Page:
The small island of Mauritius, off the coast of Africa, has declared a state of emergency
and is seeking compensation after a Japanese tanker, the MV Wakashio, hit a reef and wildlife sanctuary known as Pointe d'Esny on July 25. Two weeks later, the 300-meter ship began spilling oil into the waters around the island, spilling close to 1,000 tonnes of oil that is now wreaking havoc on other nearby islands. According to Nagashiki Shipping, which charters the WV Wakashio, more than half of about 1,000 tons of fuel that leaked from the MV Wakashio has yet to be removed from the sea and coast, and crews are working to remove more than 1,500 tons that remain on the ship.
The consequences of this spill are dangerous and far-reaching. Since the beginning of the spill, activists and clean-up crews have reported dead wildlife covered in oil, from birds, eels, crabs, and fish. According to Reuters, “The spill has set back two decades of restoring the natural wildlife and plants in the lagoon [...],” and as the oil spreads in the country’s pristine water, “The fragmentation of the oil in the sea is expected to damage corals when the heavier particles in the oil settle on them [...].” In short, we are going to see the effects of this oil spill for decades to come, and activists have raised their grievances that President Kumar Jugnauth’s administration hasn’t done enough to stop the oil’s spread. In a televised briefing on August 11th, Jugnauth said the leak has stopped, but newly formed cracks on the ship’s hull could break the ship in two and spill more oil.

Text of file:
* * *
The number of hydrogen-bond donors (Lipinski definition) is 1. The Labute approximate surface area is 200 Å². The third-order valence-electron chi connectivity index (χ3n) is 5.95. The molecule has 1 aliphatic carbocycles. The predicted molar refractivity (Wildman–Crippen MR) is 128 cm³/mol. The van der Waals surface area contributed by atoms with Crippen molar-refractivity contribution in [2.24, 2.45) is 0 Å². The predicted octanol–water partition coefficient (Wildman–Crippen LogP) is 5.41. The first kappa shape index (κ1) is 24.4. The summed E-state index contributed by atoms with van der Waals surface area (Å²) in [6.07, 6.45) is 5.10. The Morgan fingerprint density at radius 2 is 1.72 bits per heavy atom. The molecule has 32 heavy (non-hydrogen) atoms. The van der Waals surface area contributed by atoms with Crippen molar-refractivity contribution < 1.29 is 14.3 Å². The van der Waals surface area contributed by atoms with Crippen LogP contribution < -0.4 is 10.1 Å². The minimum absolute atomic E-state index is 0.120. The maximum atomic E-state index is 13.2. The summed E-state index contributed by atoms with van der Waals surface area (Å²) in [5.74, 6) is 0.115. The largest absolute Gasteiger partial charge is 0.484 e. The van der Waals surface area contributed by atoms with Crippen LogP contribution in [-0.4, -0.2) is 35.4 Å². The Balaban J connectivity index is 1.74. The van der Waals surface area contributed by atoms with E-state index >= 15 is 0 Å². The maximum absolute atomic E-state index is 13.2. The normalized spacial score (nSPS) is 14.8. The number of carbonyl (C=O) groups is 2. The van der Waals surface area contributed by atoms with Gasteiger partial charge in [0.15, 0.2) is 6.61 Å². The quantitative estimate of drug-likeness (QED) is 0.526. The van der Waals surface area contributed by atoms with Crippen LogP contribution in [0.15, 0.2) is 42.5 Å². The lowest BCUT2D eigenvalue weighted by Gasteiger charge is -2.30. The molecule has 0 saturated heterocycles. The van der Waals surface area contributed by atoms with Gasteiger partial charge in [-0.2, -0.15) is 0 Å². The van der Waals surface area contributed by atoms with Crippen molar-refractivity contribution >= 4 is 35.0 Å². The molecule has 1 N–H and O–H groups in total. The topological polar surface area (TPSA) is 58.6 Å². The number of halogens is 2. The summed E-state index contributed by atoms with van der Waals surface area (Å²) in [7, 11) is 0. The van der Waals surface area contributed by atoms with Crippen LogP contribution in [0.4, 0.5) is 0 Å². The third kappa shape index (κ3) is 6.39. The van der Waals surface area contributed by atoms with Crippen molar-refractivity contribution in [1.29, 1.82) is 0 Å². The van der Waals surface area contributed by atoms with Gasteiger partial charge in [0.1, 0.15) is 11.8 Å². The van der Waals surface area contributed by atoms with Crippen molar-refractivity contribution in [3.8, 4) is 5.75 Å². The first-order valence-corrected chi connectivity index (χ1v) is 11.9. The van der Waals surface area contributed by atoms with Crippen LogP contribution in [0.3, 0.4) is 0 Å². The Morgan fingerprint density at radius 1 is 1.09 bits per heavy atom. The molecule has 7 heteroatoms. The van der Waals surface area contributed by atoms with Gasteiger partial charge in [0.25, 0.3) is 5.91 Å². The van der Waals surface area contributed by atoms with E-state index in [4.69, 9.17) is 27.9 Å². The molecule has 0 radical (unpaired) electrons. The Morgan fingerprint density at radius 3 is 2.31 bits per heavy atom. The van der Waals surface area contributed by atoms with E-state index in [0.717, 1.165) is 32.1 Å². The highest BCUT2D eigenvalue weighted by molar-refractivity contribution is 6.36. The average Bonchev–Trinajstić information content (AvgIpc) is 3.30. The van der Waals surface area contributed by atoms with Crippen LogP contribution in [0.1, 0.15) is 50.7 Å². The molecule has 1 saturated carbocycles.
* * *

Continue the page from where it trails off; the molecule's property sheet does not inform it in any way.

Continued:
Oliver Laczko is a high school junior at American Heritage School in Plantation, FL.